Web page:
The Cambodian government has signed a deal worth $700 million with Malaysia’s Nexbis Sdn Bhd, a privately owned company that assists governments with national security in areas such as identity verification, though neither the company nor government officials were willing yesterday to provide details of what the agreement entails.
“The government has given its approval to the Malaysian company to provide supplies to the national security system,” said Koy Kuong, spokesman for the Cambodian Ministry of Foreign Affairs, adding that he did not have any further details on the deal.
“For the national security system, the money is $700 million,” Mr Kuong said.
Nafies Aziz, a senior account manager at Nexbis, said he could not reveal details of the deal, citing confidentiality agreements with the Cambodian government.
According to the company’s website, Nexbis provides government’s with computer technologies specializing in fraud detection, document security, online criminal tracking devices and revenue transparency. The firm also provides security technologies for the telecommunication sector.
Information Minister Khieu Kanharith said that Nexbis would help the government in areas such as printing passports, but he had no other details of the massive deal.
The deal was signed yesterday during the Cambodia-Malaysia Business Forum in Phnom Penh, which was attended by visiting Malaysian Prime Minister Najib Razak’s and 64 visiting Malaysian companies.
Malaysian news agency Bernama reported over the weekend that the private sector agreements between the two countries were valued at $1 billion and covered a range of sectors including education, information technology, agriculture, retail and halal foods.
Mr Kuong said that other agreements included a $6 million venture in the production of halal food as well as an $8 million investment in 20 bistro shops, adding that he did not have any further details.
Officials from Malaysia’s state-owned Halal Industry Development Corporation were present at yesterday’s forum but could not be reached for comment.
Prime Minster Hun Sen also announced yesterday that Malaysian bank CIMB had been issued a letter of approval from the National Bank of Cambodia on May 6 to start operations here.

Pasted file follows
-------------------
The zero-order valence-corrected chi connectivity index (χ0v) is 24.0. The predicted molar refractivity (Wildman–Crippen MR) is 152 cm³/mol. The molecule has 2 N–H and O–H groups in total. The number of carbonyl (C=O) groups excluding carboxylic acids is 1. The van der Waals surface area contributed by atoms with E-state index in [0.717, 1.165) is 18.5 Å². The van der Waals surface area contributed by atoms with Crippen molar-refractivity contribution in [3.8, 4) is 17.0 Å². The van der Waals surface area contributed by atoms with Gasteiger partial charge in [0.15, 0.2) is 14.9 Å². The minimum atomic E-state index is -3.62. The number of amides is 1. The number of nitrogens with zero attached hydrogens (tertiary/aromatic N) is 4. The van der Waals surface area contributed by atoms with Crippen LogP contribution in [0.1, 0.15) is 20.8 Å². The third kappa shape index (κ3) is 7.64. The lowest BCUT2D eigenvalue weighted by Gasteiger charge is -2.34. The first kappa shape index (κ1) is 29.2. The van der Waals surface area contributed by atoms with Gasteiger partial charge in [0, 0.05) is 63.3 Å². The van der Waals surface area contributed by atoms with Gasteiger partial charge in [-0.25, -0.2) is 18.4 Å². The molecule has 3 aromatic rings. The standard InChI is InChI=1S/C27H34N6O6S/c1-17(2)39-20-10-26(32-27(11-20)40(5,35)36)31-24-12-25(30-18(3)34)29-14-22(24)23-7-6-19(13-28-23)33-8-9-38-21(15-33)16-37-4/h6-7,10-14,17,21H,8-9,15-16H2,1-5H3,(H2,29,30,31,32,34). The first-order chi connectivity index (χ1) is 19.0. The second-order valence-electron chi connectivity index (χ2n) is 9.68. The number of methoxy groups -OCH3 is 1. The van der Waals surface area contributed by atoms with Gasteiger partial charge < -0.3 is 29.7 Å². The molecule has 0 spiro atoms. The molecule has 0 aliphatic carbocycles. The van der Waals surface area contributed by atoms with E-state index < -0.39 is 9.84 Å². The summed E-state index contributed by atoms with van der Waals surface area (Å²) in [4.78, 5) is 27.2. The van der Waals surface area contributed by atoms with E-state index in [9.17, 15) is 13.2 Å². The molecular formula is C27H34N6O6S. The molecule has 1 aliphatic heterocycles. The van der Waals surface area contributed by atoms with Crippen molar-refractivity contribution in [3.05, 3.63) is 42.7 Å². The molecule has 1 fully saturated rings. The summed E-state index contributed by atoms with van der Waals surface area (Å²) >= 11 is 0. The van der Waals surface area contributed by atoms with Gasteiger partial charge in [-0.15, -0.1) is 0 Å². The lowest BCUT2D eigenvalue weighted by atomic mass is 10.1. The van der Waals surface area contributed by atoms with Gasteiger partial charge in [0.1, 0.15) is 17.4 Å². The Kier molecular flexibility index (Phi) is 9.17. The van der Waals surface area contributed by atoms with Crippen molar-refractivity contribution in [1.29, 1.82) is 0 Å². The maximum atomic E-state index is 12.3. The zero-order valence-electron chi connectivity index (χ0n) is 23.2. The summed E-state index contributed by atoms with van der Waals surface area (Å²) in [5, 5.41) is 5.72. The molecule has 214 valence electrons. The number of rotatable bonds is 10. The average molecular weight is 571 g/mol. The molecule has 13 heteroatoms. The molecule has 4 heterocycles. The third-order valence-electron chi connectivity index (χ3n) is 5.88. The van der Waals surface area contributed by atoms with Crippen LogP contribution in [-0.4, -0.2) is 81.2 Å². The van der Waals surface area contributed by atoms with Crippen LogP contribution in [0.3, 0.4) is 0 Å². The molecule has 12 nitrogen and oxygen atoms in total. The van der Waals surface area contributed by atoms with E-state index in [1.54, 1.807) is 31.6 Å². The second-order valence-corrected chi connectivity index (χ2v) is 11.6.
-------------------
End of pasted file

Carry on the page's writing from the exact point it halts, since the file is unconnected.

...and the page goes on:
“I warmly welcome this new project and wish CIMB Cambodia much success in its future operations,” the prime minister said while speaking at the Cambodia-Malaysia business forum.
Tal Nay Im, director general of the NBC, said yesterday that CIMB would probably open inside six months.
“They have approval and they have to prepare for six months until opening,” she said.
If CIMB fulfill all the requirements laid out by the NBC, it will bring the total number of commercial banks operating in Cambodia to 29, she added.
CIMB will join three other Malaysian banks, Cambodia Public Bank, Maybank and OSK Investment Bank, who already operate in the country.
Kith Meng, president of the Phnom Penh Chamber of Commerce and chairman of Cambodian conglomerate Royal Group, confirmed yesterday that a deal had been signed for a poultry farm in Cambodia by Malaysian retail food giant QSR, which is the operator of KFC outlets in Malaysia, Brunei, Singapore and Cambodia. Though he declined to say how much the deal was worth or what other deals had been struck. KFC outlets in Cambodia are run by a joint venture between QSR, Royal Group and the Hong Kong-incorporated Rightlink Corp.
The deals between Malaysia and Cambodian come as governments throughout the region are pushing for wider economic integration among Asean members. Experts say that Cambodia must diversify its export markets in order to protect itself from fluctuations in markets in the US and Europe where most of its exports are currently sent.
Haridass Nagalingam, deputy director for the Malaysia External Trade Development Corporation within Malaysia’s Ministry of International Trade and Industry, or Matrade, which organized the forum, said yesterday that Malaysia was keen in helping Cambodia meet requirements for becoming a full member of the Asean Free Trade Area in 2015. Such requirements include the reduction of trade tariffs.
“If they don’t move forward, come 2015 they will still not be prepared,” Mr Nagalingam said. “That’s our basic reason to be here.”
Mr Nagalingam added that the domestic supplies of rice, rubber and wood-based raw materials in Malaysia were not enough to fulfill local demand and Malaysia is looking to import such items from other countries in the region.
Speaking at the business forum yesterday, Malaysian Prime Minister Najib Razak said there was great scope to expand the number of products being traded between Cambodia and Malaysia – bilateral trade in 2009 dropped to $168.5 million in 2009 from $179.9 million in 2008.
“Currently our trade base is very low,” Mr Razak said. “I believe that there is still an opportunity to expand the scope of products and services that can be traded between our two countries.”
“It is timely for us to come now,” said Mustafa Aziz, a director for Matrade. “A lot of Asean member countries are also exploring the opportunities over here.”